Chicken Sandwich Theology: Chik-fil-A & Tolerance


To begin with, I must offer full disclosure.

I love me some Chik-fil-A.

I love the chicken sandwiches at Chik-fil-A.  I love the homemade waffle fries at Chik-fil-A.  I love their shakes, their chicken nuggets, chicken sandwiches... heck, I even love their chicken soup.

I also love that when I go to Chik-fil-A the people who work there are polite, friendly, helpful, energetic and actually seem to care very deeply about what they do.  What a concept.  A fast food chain that actually has hiring standards.

Not to mention the countless charities that Chik-fil-A supports, education initiatives, and much more.

And here's something else I love.  I love the fact that Chik-fil-A bears witness to the faith and convictions of it's founder, Truett Cathy, who vowed not to serve chicken, or shakes, or nuggets on Sunday.

Despite the fact that Chik-fil-A is closed on Sunday, despite the fact that it doesn't have have the ubiquity of MacDonalds (which is on every stinking corner  of everywhere), their per store revenue is higher than Mickey D's, which leads one to believe that if they were able to plant more stores, they would surpass the fast food giant and sit atop the fast food heap all by their lonesome.

Which leads me to the crux of the matter.  When Chik-fil-A president Dan Cathy professed in an interview that his family supported a Biblical view of marriage (as between a man and woman), liberals and gay activists reacted by calling for boycotts of the company.  Chik-fil-A had a licensing agreement with The Muppets, which ended as a result of the flak.

The mayors of Chicago and Boston both vowed to keep Chik-fil-A from planting in stores in their cities (the mayor of Boston walked back a bit from that statement, but not much).  I've also noticed that some activists are calling for Chik-fil-A restaurants on some college campuses to be closed.

It's fascinating how, in the pursuit of an ideal, people will actually do violence to the ideal itself.  

C.S. Lewis believed that our culture is prone to what I would characterize as the  "Idolatry of Virtue."  It is in our nature as human beings to take what is good (the  ideal of Tolerance, for example), make it an idol, worship it, bow before it, and then sacrifice our principles, common sense and integrity at it's feet.

It was for this and all of the many ways that we are broken and separated from God that He sent his Son to reconcile Creation to Himself.  

But we do need to call things by their proper names.  And what we see evidenced here in this Chik-fil-A controversy is simply the idolatry of Tolerance.

In the name of Tolerance, the  folks who are calling for boycotts of Chik-fil-A are sacrificing tolerance itself.  What good is a virtue, if it means so little to you that you would cast it aside so easily?

I deeply disagree with the political stances that Ben & Jerry of Ben & Jerry's Ice Cream hold near and dear.  Yet, they make a good product that I enjoy (too well).  I don't agree with some of the stances that Starbucks makes as a corporation, but I faithfully buy coffee from them.  I love my Apple products, despite the fact that Apple got dinged for terrible work practices in their Asian factories.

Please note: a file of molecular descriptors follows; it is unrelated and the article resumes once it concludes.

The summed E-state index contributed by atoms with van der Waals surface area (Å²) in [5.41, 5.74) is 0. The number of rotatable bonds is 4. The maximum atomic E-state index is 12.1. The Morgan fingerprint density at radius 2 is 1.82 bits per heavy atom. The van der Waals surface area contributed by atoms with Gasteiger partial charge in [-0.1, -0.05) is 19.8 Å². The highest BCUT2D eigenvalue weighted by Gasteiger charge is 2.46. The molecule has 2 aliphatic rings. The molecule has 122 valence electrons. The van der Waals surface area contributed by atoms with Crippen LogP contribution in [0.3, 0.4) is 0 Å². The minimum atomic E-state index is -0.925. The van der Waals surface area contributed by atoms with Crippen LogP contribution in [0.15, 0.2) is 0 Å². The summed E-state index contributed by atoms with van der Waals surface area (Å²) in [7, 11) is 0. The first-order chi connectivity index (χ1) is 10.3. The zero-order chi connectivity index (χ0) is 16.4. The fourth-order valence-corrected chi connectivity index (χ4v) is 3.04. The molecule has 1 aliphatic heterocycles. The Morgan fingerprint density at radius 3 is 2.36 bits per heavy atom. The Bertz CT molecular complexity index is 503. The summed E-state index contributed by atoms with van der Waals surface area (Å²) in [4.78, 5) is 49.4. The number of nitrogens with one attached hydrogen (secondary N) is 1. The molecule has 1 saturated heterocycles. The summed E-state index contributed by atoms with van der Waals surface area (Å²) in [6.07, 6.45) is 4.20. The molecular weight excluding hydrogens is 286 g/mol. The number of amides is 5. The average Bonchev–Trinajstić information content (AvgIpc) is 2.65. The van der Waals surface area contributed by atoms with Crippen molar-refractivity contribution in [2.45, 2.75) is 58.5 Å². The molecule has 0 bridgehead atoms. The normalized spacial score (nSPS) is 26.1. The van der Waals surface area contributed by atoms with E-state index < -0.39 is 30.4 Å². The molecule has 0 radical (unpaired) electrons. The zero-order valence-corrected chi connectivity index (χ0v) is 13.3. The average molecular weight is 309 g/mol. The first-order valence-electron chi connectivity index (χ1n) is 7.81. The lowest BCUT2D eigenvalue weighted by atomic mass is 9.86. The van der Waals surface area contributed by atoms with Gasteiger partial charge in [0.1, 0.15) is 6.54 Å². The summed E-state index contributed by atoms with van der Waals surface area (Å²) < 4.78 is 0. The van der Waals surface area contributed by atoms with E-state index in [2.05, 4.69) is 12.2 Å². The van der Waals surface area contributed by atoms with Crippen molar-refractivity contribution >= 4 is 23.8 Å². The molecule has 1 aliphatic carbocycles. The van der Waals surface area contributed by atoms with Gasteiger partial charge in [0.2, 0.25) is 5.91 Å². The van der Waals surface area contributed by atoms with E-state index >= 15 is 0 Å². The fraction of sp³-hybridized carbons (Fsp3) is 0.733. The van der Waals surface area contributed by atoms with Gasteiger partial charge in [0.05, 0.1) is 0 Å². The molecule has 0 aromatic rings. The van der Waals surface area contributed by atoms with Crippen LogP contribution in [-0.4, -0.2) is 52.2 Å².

You might call me a hypocrite, or claim that I lack conviction.  I would disagree.  For the record, I'm not a huge fan of boycotts.  I guess it's the latent libertarian in me, but I love liberty, and I value freedom.  If you want to boycott a company or an organization because they make a bad product, offer poor service, etc., go for it.  


But to do so in devotion to the god of your Virtue du Jour... Meh. 

I would daresay that many of the folks who are making noise on the internet through Facebook and Twitter about boycotting Chik-fil-A are probably doing it from their Macs, their iPhone or iPad.  If we were industrious we could comb their houses and discover a hundred ways they are violating their devotion to virtues they hold as honorable.  

I found it highly ironic that Chicago Mayor Rahm Emanuel declared that Chik-fil-A's values were not "Chicago Values," yet enlisted Louis Farrakhan, the leader of the Nation of Islam to assist in addressing the high crime rate in the city.  Farrakhan is well-known for his anti-American, anti-white, anti-Semitic, hate-filled rants.  Additionally, Islam is not exactly the most gay-friendly religion around. Farrakhan may very well be able to help Chicago fight crime, but his speech and his actions belie an inherent intolerance that flies in the face of what Emanuel declares as a "Chicago" value.

Some people have organized a counter protest and have declared August 1st "National Chik-fil-A Appreciation Day" and are urging supporters to flood Chik-fil-A stores to buy food and make a statement.

I'll probably participate in this for all of the reasons I stated above--including the fact that I love me some Chik-fil-A.  Eating at Chik-fil-A doesn't make you a bigot.  Crying and screaming about boycotting it because you don't agree with what the owners believe... well that just might make you a bigot.  


Which is ironic.  And evidence that we all could use some Jesus.
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